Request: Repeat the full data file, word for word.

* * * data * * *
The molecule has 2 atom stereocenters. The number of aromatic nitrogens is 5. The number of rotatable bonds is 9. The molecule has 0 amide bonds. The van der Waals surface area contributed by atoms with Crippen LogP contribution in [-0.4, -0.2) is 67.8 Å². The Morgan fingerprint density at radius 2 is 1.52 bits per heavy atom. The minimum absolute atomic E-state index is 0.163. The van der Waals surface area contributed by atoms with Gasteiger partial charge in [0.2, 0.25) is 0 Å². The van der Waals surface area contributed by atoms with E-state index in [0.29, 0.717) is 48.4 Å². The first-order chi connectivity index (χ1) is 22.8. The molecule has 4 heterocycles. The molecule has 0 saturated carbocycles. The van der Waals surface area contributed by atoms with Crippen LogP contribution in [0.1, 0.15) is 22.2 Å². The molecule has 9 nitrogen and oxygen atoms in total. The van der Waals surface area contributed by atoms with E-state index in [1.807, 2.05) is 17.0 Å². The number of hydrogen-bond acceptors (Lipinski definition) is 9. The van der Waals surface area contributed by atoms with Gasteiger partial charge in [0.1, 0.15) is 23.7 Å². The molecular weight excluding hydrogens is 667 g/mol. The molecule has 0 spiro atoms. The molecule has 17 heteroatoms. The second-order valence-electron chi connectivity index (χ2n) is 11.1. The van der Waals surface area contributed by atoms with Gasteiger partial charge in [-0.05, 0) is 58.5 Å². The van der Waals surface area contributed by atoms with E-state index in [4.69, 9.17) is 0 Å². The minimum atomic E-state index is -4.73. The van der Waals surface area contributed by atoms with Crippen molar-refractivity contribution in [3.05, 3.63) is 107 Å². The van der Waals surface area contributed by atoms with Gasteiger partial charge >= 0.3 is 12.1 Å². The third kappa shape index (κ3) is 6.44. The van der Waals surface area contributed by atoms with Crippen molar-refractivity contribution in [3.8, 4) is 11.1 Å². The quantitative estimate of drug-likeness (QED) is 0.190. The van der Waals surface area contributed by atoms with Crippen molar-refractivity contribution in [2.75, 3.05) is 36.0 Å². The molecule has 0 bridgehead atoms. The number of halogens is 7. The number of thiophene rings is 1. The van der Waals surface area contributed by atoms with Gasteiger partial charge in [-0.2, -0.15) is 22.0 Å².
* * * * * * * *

The molecule has 2 atom stereocenters. The number of aromatic nitrogens is 5. The number of rotatable bonds is 9. The molecule has 0 amide bonds. The van der Waals surface area contributed by atoms with Crippen LogP contribution in [-0.4, -0.2) is 67.8 Å². The Morgan fingerprint density at radius 2 is 1.52 bits per heavy atom. The minimum absolute atomic E-state index is 0.163. The van der Waals surface area contributed by atoms with Gasteiger partial charge in [0.2, 0.25) is 0 Å². The van der Waals surface area contributed by atoms with E-state index in [0.29, 0.717) is 48.4 Å². The first-order chi connectivity index (χ1) is 22.8. The molecule has 4 heterocycles. The molecule has 0 saturated carbocycles. The van der Waals surface area contributed by atoms with Crippen LogP contribution in [0.1, 0.15) is 22.2 Å². The molecule has 9 nitrogen and oxygen atoms in total. The van der Waals surface area contributed by atoms with E-state index in [1.807, 2.05) is 17.0 Å². The number of hydrogen-bond acceptors (Lipinski definition) is 9. The van der Waals surface area contributed by atoms with Gasteiger partial charge in [0.1, 0.15) is 23.7 Å². The molecular weight excluding hydrogens is 667 g/mol. The molecule has 0 spiro atoms. The molecule has 17 heteroatoms. The second-order valence-electron chi connectivity index (χ2n) is 11.1. The van der Waals surface area contributed by atoms with Gasteiger partial charge in [-0.05, 0) is 58.5 Å². The van der Waals surface area contributed by atoms with E-state index in [4.69, 9.17) is 0 Å². The minimum atomic E-state index is -4.73. The van der Waals surface area contributed by atoms with Crippen molar-refractivity contribution in [3.05, 3.63) is 107 Å². The van der Waals surface area contributed by atoms with Gasteiger partial charge >= 0.3 is 12.1 Å². The third kappa shape index (κ3) is 6.44. The van der Waals surface area contributed by atoms with Crippen molar-refractivity contribution in [3.8, 4) is 11.1 Å². The quantitative estimate of drug-likeness (QED) is 0.190. The van der Waals surface area contributed by atoms with Crippen molar-refractivity contribution in [2.75, 3.05) is 36.0 Å². The molecule has 0 bridgehead atoms. The number of halogens is 7. The number of thiophene rings is 1. The van der Waals surface area contributed by atoms with Gasteiger partial charge in [-0.2, -0.15) is 22.0 Å².